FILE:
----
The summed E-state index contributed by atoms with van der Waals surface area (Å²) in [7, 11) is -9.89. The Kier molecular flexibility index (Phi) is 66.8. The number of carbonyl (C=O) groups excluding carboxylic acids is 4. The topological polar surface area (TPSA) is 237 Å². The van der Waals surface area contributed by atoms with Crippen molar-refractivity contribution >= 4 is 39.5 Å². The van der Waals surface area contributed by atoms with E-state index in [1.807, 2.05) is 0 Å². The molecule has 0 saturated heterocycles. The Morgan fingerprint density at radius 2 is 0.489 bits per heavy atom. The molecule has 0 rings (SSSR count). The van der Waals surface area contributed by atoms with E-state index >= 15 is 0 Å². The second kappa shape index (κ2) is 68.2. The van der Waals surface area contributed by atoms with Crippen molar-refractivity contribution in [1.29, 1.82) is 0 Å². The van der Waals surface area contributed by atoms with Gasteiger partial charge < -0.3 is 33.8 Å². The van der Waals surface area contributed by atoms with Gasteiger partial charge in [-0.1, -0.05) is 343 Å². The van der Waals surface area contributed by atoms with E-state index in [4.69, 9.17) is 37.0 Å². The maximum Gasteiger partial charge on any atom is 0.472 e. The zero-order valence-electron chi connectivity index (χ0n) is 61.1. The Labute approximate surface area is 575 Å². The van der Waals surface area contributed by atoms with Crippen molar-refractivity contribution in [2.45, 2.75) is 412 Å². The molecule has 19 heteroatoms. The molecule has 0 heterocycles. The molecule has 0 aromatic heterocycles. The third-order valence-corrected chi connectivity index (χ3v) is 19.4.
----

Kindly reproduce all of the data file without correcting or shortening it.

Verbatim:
The summed E-state index contributed by atoms with van der Waals surface area (Å²) in [7, 11) is -9.89. The Kier molecular flexibility index (Phi) is 66.8. The number of carbonyl (C=O) groups excluding carboxylic acids is 4. The topological polar surface area (TPSA) is 237 Å². The van der Waals surface area contributed by atoms with Crippen molar-refractivity contribution >= 4 is 39.5 Å². The van der Waals surface area contributed by atoms with E-state index in [1.807, 2.05) is 0 Å². The molecule has 0 saturated heterocycles. The Morgan fingerprint density at radius 2 is 0.489 bits per heavy atom. The molecule has 0 rings (SSSR count). The van der Waals surface area contributed by atoms with E-state index >= 15 is 0 Å². The second kappa shape index (κ2) is 68.2. The van der Waals surface area contributed by atoms with Crippen molar-refractivity contribution in [1.29, 1.82) is 0 Å². The van der Waals surface area contributed by atoms with Gasteiger partial charge < -0.3 is 33.8 Å². The van der Waals surface area contributed by atoms with Gasteiger partial charge in [-0.1, -0.05) is 343 Å². The van der Waals surface area contributed by atoms with E-state index in [4.69, 9.17) is 37.0 Å². The maximum Gasteiger partial charge on any atom is 0.472 e. The zero-order valence-electron chi connectivity index (χ0n) is 61.1. The Labute approximate surface area is 575 Å². The van der Waals surface area contributed by atoms with Crippen molar-refractivity contribution in [2.45, 2.75) is 412 Å². The molecule has 19 heteroatoms. The molecule has 0 heterocycles. The molecule has 0 aromatic heterocycles. The third-order valence-corrected chi connectivity index (χ3v) is 19.4.